Travel vs. Adventure

Traveling for business isn’t always as fun as it might sound.

During my 21 years of business travel, I would prepare my uniform: black pants, black shoes, black socks, black belt, and a rotating assortment of colorful blazers and shirts. It was the same every week: drive to the airport, fight traffic, search for a parking space, drag my luggage through the airport, endure endless security drama, finish up on any emails or parts of the presentation that I wasn’t finished with, sometimes talk to strange neighbors with awkward reading material, struggle with baggage claim, deal with lost luggage, arrive at the hotel at midnight, wait in long hotel lines (especially in Vegas), interact with rude hotel staff, and finally collapse in a hotel room that may or may not be clean and comfortable.

Why are we doing this? What is our life energy worth to us?

Once you sit down and really start figuring out what your life energy costs, it might not be worth it. What do you really get paid per hour? What could you change to bring more peace, joy, and love into your life? You must negotiate for your life. Nobody else will. You are your own best advocate.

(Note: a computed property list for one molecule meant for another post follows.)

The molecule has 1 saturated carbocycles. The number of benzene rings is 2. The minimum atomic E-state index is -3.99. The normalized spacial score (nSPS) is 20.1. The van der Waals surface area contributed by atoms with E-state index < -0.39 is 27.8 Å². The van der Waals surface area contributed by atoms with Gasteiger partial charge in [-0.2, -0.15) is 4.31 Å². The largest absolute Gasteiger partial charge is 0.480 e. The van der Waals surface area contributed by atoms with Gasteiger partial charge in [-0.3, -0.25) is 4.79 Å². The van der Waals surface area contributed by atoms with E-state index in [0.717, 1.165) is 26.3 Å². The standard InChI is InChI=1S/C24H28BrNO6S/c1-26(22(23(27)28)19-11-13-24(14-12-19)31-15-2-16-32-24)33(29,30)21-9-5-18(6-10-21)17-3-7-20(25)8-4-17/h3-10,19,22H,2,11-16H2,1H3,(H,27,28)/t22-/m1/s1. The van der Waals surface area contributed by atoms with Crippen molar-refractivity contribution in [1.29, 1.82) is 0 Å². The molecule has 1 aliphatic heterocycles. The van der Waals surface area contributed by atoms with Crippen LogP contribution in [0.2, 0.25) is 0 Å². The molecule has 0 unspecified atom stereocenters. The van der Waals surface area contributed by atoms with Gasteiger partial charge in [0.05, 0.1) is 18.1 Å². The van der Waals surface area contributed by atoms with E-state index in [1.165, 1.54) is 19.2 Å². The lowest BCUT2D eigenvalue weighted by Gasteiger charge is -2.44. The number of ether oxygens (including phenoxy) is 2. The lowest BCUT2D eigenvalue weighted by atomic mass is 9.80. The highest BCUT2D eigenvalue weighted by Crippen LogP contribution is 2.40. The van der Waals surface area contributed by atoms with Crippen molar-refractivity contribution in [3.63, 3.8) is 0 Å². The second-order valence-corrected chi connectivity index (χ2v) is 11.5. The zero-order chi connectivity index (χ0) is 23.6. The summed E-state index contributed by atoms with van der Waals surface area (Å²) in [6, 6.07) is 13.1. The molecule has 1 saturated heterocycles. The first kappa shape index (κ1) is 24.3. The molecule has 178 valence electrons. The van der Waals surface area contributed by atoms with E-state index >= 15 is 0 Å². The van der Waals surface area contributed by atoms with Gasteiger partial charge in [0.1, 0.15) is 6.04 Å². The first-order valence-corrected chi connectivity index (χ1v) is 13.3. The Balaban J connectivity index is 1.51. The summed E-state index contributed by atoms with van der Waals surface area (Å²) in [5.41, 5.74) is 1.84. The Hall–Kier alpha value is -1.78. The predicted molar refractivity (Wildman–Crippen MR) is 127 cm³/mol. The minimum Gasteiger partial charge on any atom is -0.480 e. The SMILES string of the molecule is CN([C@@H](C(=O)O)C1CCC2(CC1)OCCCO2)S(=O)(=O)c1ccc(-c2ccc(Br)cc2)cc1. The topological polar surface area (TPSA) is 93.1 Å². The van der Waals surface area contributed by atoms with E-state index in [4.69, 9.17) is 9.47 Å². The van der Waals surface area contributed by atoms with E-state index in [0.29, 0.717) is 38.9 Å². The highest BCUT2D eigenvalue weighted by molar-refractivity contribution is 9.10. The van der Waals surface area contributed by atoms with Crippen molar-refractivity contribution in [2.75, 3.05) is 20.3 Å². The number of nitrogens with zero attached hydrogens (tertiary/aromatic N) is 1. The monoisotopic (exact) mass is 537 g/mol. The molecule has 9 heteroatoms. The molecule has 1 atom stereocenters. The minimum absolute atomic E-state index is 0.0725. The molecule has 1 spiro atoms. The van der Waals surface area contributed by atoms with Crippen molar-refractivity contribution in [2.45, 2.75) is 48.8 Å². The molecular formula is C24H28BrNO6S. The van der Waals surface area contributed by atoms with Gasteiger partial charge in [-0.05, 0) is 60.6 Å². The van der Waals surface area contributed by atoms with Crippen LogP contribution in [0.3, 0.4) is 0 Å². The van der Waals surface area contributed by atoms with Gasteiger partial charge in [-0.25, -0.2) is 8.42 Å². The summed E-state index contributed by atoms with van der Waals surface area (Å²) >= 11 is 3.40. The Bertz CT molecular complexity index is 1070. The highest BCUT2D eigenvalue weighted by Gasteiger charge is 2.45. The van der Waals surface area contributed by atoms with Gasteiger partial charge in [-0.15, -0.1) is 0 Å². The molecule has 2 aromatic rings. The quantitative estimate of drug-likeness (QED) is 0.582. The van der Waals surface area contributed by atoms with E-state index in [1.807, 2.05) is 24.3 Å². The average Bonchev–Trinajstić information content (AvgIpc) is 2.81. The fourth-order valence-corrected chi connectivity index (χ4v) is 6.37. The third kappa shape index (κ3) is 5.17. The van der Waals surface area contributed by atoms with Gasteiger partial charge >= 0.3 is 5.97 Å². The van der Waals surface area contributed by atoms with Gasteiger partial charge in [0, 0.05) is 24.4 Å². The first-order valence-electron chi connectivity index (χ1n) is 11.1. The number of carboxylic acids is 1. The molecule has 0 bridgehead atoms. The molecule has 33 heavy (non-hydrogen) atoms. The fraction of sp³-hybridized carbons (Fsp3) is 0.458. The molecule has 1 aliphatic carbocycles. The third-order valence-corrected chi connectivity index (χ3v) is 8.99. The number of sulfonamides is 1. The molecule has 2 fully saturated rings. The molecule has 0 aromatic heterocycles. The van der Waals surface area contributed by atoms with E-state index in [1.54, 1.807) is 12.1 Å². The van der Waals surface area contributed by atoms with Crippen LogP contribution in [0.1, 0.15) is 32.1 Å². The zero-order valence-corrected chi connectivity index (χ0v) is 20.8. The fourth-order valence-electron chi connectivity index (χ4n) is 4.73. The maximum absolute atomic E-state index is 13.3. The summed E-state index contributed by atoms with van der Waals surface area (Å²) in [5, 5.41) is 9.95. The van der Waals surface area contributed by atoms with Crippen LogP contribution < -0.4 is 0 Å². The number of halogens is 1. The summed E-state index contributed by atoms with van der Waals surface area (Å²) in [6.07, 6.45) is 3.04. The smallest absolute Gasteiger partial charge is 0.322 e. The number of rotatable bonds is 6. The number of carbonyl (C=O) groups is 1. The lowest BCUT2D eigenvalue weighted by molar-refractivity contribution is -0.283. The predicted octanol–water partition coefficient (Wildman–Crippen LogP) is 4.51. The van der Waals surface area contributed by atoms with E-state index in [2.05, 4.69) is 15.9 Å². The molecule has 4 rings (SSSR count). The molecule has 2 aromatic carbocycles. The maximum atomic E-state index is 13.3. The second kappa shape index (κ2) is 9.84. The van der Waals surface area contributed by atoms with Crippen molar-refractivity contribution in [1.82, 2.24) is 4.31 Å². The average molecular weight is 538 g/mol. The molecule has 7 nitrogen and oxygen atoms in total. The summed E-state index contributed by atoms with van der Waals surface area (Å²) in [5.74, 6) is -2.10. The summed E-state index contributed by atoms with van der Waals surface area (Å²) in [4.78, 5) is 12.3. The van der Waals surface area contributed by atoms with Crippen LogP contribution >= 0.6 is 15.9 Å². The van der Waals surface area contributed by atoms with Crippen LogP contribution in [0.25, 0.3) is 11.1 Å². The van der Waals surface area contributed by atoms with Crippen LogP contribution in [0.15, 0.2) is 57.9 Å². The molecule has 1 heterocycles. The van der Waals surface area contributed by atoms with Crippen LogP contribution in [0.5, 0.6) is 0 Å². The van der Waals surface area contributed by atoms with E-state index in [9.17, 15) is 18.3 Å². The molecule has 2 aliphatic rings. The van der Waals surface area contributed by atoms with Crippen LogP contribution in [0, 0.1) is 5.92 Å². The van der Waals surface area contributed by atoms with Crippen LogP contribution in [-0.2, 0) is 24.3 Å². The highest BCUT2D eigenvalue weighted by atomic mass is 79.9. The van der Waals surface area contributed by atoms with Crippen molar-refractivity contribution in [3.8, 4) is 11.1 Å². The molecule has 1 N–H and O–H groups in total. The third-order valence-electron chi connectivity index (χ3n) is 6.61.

“Adventure” is so much more than “travel”

Travel for fun is an entire different adventure. Sure, some of the frustrations of business travel still occur, but a vacation has no specific time agenda (unless you are completely type A and need every minute planned!). My vacations sometimes have drama, but I get to enjoy my family and friends in the process. There are no uniforms. I get to relax, take my time, and enjoy the scenery around me. I make time to learn about new cultures, people, and lifestyles.

Take the time to travel… now!

Traveling can be exhausting whether it is for work or for fun, so I recommend starting when you are healthy and young. Make it a lifelong priority and habit to explore the world. Walk the streets of St. Petersburgh, Russia. Enjoy the green, flat, rural fairytale land of Hans Christian Anderson in Copenhagen. Experience the beautiful Royal Palace in Stockholm. Discover why Helsinki is known as the stunning “White City of the North,” with its gleaming white Neoclassical buildings commissioned by Russian rulers in the 19th century.

To be a better negotiator: get out and see the world! It opens your eyes to different cultures and it improves your emotional intelligence, which ultimately contributes to your negotiating skills.

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